The power to tax is inherent in and essential to the existence of the state, and may be exercised without limit upon property, occupations, and activities carried on within the state 1. unless prohibited by State or Federal Constitutions. Railroad Co. v. Peniston (1873), 85 U.S. 5; Royall v. State of Virginia (1886), 116 U.S. 572, 6 S.Ct. 510; Bell's Gap R. Co. v. Pennsylvania (1890), 134 U.S. 232, 10 S.Ct. 533; State Board of Tax Commrs. of Ind. v. Jackson (1931), 283 U.S. 527, 51 S.Ct. 540.
The right to tax is not a constitutional grant, but exists independently, and constitutional provisions regarding taxation operate as limitations only on an otherwise unlimited 2. power. State Board of Tax Commrs. v. Holliday (1898), 150 Ind. 216, 49 N.E. 14; Hart v. Smith (1902), 159 Ind. 182, 64 N.E. 661.
It is well settled that Article 10, Section 1, which provides for uniform and equal rate of assessment and taxation, and forbids exempting property except for specific purposes, 3. applies only to property taxes under a general levy. Thomasson v. State (1860), 15 Ind. 449; Bright v. McCullough (1866), 27 Ind. 223; Kersey v. City of Terre Haute (1903), 161 Ind. 471, 68 N.E. 1027; Gafill v. Bracken (1924), 195 Ind. 551, 146 N.E. 109; State Board of Tax Commrs. of Ind. v. Jackson, supra.
In recent years there has been considerable apparent difference of opinion as to whether a general income tax is a tax on property, but it was not always so.
"The income tax which has been in force in England since 1798 has been considered to be a duty or excise, and it has been held that the tax was applicable to interest on the public debt, although it was provided by statute that such interest should be paid free of any tax or charge whatever." 26 R.C.L. 142.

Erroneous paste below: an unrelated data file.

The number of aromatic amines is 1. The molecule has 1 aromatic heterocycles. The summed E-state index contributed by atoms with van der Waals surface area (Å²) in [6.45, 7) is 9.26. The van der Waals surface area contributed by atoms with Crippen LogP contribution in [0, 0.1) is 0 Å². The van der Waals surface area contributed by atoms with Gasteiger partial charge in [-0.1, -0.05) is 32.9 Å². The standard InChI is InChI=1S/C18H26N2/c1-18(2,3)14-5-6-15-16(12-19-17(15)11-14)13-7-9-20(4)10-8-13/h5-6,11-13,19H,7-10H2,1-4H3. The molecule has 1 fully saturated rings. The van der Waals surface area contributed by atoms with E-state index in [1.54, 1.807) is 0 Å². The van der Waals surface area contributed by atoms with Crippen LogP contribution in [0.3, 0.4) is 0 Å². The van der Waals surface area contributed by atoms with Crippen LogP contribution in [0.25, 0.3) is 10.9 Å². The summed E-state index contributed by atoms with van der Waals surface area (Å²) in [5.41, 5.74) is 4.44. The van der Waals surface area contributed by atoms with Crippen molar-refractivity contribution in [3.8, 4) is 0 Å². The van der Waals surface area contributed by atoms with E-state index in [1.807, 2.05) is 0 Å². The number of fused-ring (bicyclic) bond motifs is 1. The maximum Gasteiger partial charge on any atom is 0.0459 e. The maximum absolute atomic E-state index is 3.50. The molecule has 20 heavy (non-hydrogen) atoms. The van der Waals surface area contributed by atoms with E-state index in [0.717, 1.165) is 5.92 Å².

Prior to 1894 the question seemed settled in this country. In the case of Brushaber v. Union Pacific R. Co. (1916), 240 U.S. 1, 36 S.Ct. 236, the Supreme Court of the United States, in an opinion written by Chief Justice White, said (p. 15):
"Again the situation is aptly illustrated by the various acts taxing incomes derived from property of every kind and nature which were enacted beginning in 1861 and lasting during what may be termed the Civil War period. It is not disputable that these latter taxing laws were classed under the head of excises, duties and imposts because it was assumed that they were of that character inasmuch as although putting a tax burden on income of every kind, including that derived from property real or personal, they were not taxes directly on property because of its ownership. And this practical construction came in theory to be the accepted one since it was adopted without dissent by the most eminent of the textwriters. 1 Kent Com. 254, 256; 1 Story Const., § 955; Cooley Const. Lim. (5th ed.) 480; Miller on the Constitution, 237; Pomeroy's Constitutional Law, § 281; Hare Const. Law, Vol. 1, 249, 250; Burroughs on Taxation, 502; Ordronaux, Constitutional Legislation, 225."